The solubilities of HNCO, CH3NCO, and BrCN in n-octanol were roughly a factor of 4 larger than water, while that of ClCN was virtually the same. Reaction rates with n-octanol were the same as or slower than for aqueous solutions, except for ClCN which was faster than hydrolysis at pH = 7. As a result, loss due to uptake to organic aerosol will be only slightly faster for all of these species. Membrane transport is a key process in determining the extent to which a chemical species will impact biological systems. Simple membrane transport models parameterize this process as diffusion through a lipid bilayer according to a partition coefficient, Kp, which is the ratio of solubilities in lipid versus aqueous media (Missner and Pohl, 2009), and Kow is often used for this partition coefficient. The results of our work indicate that both HNCO and CH3NCO are more soluble in n-octanol than water, in contrast to other similar small organic acids and N-containing compounds (Table 4). These features will need to be accounted for in assessing the connection between environmental exposure to HNCO, CH3NCO, ClCN, and BrCN and resulting biochemical effects.
The data are available on request.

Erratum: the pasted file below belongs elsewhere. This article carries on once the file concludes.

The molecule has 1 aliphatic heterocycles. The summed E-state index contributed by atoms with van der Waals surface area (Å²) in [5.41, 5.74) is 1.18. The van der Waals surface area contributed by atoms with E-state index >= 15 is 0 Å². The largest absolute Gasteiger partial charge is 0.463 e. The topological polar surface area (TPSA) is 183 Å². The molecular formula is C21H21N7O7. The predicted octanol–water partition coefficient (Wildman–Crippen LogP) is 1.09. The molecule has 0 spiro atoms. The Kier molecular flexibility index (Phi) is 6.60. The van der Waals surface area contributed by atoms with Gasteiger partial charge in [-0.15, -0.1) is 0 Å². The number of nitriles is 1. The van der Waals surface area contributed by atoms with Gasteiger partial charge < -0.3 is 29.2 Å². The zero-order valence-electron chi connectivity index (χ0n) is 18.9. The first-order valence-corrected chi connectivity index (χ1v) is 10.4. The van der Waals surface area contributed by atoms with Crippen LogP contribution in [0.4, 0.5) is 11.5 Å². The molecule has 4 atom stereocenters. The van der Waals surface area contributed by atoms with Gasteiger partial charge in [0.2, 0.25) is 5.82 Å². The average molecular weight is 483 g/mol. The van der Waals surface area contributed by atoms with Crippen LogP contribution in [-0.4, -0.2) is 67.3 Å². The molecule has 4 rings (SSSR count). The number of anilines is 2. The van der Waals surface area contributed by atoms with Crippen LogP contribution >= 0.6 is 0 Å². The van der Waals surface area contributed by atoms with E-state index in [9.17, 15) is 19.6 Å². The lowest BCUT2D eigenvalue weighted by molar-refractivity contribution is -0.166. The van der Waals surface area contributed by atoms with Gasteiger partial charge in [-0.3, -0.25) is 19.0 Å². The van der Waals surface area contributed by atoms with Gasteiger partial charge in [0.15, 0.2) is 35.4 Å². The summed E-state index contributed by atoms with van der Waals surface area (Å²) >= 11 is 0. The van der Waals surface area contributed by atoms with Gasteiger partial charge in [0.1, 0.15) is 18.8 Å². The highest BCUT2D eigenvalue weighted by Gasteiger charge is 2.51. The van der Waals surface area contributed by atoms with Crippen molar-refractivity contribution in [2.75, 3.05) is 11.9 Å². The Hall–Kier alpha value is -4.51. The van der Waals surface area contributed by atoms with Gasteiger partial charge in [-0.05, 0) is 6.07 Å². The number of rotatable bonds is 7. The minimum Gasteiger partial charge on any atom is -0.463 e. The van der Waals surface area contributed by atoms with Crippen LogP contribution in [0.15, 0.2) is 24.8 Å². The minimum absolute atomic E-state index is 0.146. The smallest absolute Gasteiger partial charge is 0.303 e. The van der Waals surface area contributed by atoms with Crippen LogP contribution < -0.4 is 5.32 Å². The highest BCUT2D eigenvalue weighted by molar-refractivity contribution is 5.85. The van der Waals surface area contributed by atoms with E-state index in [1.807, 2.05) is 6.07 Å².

The supplement related to this article is available online at: https://doi.org/10.5194/acp-19-4419-2019-supplement.
YL and JMR performed the laboratory experiments, and JMR and YL wrote the paper.
The authors declare that they have no conflict of interest.
Any mention of commercial products or brands was solely for identifying purposes and should not be construed as an endorsement.
We thank James B. Burkholder and Françios Bernard for help with the FTIR analysis and Patrick Veres and Bin Yuan for the CIMS analyses of XCN samples. We thank Dimitris Papanastasiou, J. Andrew Neuman, Patrick Veres, Chen Wang, and Jonathan Abbatt for communicating the results of their work prior to publication. This work was supported in part by NOAA's Climate and Health of the Atmosphere Initiatives.
This paper was edited by Sergey A. Nizkorodov and reviewed by two anonymous referees.